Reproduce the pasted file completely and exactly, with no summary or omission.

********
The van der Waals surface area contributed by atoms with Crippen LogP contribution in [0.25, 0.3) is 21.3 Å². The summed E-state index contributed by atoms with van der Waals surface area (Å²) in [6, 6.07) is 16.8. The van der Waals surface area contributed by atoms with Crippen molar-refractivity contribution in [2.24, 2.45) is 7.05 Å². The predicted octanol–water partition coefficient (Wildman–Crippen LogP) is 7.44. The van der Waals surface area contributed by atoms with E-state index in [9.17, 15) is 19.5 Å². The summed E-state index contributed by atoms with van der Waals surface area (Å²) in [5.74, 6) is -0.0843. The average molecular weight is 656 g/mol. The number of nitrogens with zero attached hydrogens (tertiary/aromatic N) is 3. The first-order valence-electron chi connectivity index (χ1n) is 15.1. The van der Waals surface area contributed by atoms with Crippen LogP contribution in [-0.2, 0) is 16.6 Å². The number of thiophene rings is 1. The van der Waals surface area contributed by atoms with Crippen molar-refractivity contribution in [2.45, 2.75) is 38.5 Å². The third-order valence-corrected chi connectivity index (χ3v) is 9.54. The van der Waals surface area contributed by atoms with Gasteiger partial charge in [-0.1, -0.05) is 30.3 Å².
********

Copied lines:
The van der Waals surface area contributed by atoms with Crippen LogP contribution in [0.25, 0.3) is 21.3 Å². The summed E-state index contributed by atoms with van der Waals surface area (Å²) in [6, 6.07) is 16.8. The van der Waals surface area contributed by atoms with Crippen molar-refractivity contribution in [2.24, 2.45) is 7.05 Å². The predicted octanol–water partition coefficient (Wildman–Crippen LogP) is 7.44. The van der Waals surface area contributed by atoms with E-state index in [9.17, 15) is 19.5 Å². The summed E-state index contributed by atoms with van der Waals surface area (Å²) in [5.74, 6) is -0.0843. The average molecular weight is 656 g/mol. The number of nitrogens with zero attached hydrogens (tertiary/aromatic N) is 3. The first-order valence-electron chi connectivity index (χ1n) is 15.1. The van der Waals surface area contributed by atoms with Crippen LogP contribution in [-0.2, 0) is 16.6 Å². The number of thiophene rings is 1. The van der Waals surface area contributed by atoms with Crippen molar-refractivity contribution in [2.45, 2.75) is 38.5 Å². The third-order valence-corrected chi connectivity index (χ3v) is 9.54. The van der Waals surface area contributed by atoms with Gasteiger partial charge in [-0.1, -0.05) is 30.3 Å².